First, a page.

Sales at U.S. retailers rose 0.6% in March to end a streak of three straight declines, underscoring the improved financial picture of U.S. households and the resiliency of an economic expansion that could turn out to be the longest ever.
Economists polled by MarketWatch had forecast a 0.4% increase in sales. An Easter holiday that fell on the last weekend of the month helped to drive more traffic into stores.
Sales rose a smaller 0.3% last month if autos and gas are stripped out, the Commerce Department said Monday.
Auto dealers posted their best month since last September. Sales rose 2%. Internet retailers, pharmacies and stores that sell home furnishings were other big winners.
Sales fell 0.3% at gas stations to reflect a temporary drop in prices that has since been reversed.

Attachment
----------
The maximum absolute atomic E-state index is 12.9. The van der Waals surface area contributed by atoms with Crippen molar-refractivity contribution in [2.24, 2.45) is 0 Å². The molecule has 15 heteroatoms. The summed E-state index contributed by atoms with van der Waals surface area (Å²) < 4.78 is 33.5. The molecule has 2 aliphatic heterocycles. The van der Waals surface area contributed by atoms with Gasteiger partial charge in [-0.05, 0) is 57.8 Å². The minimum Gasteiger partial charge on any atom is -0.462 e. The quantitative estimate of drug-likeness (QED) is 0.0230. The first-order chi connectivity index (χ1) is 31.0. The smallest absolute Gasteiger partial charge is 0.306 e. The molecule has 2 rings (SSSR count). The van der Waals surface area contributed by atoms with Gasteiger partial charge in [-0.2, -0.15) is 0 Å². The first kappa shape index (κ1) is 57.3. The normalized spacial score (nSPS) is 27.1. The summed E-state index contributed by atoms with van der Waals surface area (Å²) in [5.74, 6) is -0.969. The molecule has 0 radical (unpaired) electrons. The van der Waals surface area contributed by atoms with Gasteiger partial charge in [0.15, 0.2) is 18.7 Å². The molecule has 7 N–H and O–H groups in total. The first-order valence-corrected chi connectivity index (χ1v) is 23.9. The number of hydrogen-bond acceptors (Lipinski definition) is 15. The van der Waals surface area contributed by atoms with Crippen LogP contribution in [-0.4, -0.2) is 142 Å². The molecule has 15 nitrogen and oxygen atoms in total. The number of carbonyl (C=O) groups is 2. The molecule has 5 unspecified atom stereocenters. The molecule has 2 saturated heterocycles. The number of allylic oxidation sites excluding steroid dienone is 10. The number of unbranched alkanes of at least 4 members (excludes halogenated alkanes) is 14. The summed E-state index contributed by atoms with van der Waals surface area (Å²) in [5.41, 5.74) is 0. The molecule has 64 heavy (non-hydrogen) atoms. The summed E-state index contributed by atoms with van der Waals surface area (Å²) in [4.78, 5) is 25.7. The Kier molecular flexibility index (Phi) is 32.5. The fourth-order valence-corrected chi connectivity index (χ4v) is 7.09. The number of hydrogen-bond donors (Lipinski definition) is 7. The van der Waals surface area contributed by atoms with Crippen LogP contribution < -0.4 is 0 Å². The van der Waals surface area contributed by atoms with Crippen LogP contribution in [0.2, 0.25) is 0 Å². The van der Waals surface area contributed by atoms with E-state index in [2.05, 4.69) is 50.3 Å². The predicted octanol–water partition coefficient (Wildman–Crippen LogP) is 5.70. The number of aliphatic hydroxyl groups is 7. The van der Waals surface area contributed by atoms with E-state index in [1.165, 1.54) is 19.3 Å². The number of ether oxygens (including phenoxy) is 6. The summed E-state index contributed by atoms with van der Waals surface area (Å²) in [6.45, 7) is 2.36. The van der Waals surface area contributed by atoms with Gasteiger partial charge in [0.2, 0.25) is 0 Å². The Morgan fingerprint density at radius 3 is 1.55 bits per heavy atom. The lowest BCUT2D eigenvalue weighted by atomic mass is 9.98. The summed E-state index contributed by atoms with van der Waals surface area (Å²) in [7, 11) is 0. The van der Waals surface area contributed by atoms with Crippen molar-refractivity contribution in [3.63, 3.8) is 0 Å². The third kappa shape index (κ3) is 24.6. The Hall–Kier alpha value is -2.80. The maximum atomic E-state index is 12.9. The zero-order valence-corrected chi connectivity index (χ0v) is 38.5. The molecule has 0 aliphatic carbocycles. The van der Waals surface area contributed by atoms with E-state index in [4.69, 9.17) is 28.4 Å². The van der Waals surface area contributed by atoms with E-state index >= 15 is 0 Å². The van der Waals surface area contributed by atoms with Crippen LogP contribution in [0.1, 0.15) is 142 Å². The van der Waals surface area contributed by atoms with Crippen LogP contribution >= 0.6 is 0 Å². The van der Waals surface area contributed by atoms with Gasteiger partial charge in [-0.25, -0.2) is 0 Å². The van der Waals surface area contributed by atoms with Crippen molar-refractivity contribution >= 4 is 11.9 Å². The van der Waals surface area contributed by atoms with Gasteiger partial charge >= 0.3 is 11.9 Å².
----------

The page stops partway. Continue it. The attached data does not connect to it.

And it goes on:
Home centers, apparel outlets and department stores also saw a decline in sales.
Retail sales were expected to bounce back in the early spring after a pause in spending following the holiday season as Americans rebuilt their savings.
What’s likely to keep the spending going in the months ahead are rising incomes and recent tax cuts that have put more money in people’s pockets. Annual tax refunds are also giving the economy a shot in the arm.
The U.S. expansion will turn nine years old at the end of June and it shows no sign of slowing.